OceanSide church of Christ

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Victor M. Eskew

            In Acts 2:38, we find Peter’s answer to the Jews who asked what they needed to do to be saved.  “Then Peter said unto them, Repent, and be baptized every one of you in the name of Jesus Christ for the remission of sins, and ye shall receive the gift of the Holy Ghost.”  The first part of this verse has been greatly debated with those outside the body of Christ.  We have affirmed that this verse teaches that one must be baptized in order to obtain the remission of sins.  The last portion of Acts 2:38 has been widely discussed within the church.  There are several different opinions as to the meaning of “the gift of the Holy Ghost.”

            In this article, we will attempt to show what the gift of the Holy Spirit is.  We will examine three lines of evidence to make our case.  Our conclusion will be that the gift of the Holy Ghost involves miraculous gifts received by the laying on of the apostles’ hands.  NOTE:  If this is the case, then it was limited to the miraculous age that concluded near the end of the first century.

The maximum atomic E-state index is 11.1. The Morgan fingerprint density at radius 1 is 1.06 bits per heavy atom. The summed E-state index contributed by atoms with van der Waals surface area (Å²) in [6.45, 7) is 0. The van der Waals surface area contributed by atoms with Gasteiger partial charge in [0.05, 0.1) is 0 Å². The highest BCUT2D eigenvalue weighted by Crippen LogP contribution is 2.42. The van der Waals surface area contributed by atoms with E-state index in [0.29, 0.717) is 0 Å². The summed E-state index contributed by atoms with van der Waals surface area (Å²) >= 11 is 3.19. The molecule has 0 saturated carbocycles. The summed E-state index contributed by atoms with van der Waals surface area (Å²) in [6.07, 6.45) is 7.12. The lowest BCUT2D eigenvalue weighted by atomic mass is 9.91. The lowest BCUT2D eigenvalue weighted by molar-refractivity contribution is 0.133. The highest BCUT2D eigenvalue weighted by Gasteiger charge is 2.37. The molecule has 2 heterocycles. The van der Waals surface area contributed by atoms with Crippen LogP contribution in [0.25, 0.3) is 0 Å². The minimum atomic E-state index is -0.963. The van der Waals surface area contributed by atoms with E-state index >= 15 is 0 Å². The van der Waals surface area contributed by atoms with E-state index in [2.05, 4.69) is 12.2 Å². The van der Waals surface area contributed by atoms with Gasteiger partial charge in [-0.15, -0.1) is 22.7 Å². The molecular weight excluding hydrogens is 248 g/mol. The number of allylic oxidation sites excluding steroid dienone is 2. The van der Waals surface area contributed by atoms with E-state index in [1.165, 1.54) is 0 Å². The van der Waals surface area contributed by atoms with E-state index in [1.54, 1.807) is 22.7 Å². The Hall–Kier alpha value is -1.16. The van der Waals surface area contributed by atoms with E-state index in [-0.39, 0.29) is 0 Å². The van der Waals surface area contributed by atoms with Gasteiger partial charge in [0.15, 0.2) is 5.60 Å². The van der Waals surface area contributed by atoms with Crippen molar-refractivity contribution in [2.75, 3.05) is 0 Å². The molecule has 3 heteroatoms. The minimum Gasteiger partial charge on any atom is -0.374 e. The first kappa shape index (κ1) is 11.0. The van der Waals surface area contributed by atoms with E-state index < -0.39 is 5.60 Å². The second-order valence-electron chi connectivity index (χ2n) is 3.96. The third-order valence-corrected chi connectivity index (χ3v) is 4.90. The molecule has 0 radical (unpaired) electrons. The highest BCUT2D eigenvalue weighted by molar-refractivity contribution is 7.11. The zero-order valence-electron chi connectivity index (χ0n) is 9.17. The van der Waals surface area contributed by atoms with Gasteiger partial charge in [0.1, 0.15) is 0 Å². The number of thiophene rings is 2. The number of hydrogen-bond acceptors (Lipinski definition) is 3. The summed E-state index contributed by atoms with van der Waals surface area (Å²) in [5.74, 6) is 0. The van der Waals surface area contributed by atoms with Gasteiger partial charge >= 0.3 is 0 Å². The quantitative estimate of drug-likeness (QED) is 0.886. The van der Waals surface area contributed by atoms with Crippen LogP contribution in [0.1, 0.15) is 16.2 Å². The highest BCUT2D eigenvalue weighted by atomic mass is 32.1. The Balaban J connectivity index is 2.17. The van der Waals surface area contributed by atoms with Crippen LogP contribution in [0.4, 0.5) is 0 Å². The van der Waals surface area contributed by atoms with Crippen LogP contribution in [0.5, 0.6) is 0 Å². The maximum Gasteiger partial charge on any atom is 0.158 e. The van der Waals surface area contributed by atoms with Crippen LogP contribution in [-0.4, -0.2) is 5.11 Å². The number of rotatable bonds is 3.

The first line of reasoning involves the context of the statement.  It is absolutely essential for the reader of any portion of the Bible to place himself with the first century context.  When this is done in Acts 2:38, it will be seen that everything associated with the Holy Spirit that day involved the miraculous.  The twelve apostles “were all filled with the Holy Ghost, and began to speak with other tongues, as the Spirit gave them utterance” (Acts 2:4).  This was miraculous.  When some in the crowd accused the apostles of being drunk with wine, Peter confronted the matter by pointing his listeners to the prophecy of Joel.  This prophecy makes mention of prophesy, visions, dreams, wonders, and signs.  Again, all of these things are miraculous in nature.  “But this is that which was spoken by the prophet Joel; and it shall come to pass in the last days, saith God, I will pour out of my Spirit upon all flesh:  and you sons and daughters shall prophesy, and your young men shall see visions, and your old men shall dream dreams:  and on my servants and on my handmaidens I will pour out in those days of my Spirit; and they shall prophesy:  and I will shew wonders in heaven above, and signs in the earth beneath; blood, and fire, and vapour of smoke:  the sun shall be turned into darkness, and the moon into blood, before that great and notable day of the Lord come” (Acts 2:16-20).  In the midst of these miraculous events, Peter promised his listeners the gift of the Holy Spirit.  Based upon what they had seen and heard, what would these listeners have concluded the gift to be?  It is really logical to assume they believed it would be a non-miraculous indwelling of the Holy Spirit?  Or, would they have assumed it to be a representative indwelling by the Word of God?  Neither seems likely.  Surely, they would have connected it to things involving the miraculous.  They would have believed that the same Holy Spirit who empowered the apostles to speak in tongues would also provide them with miraculous abilities.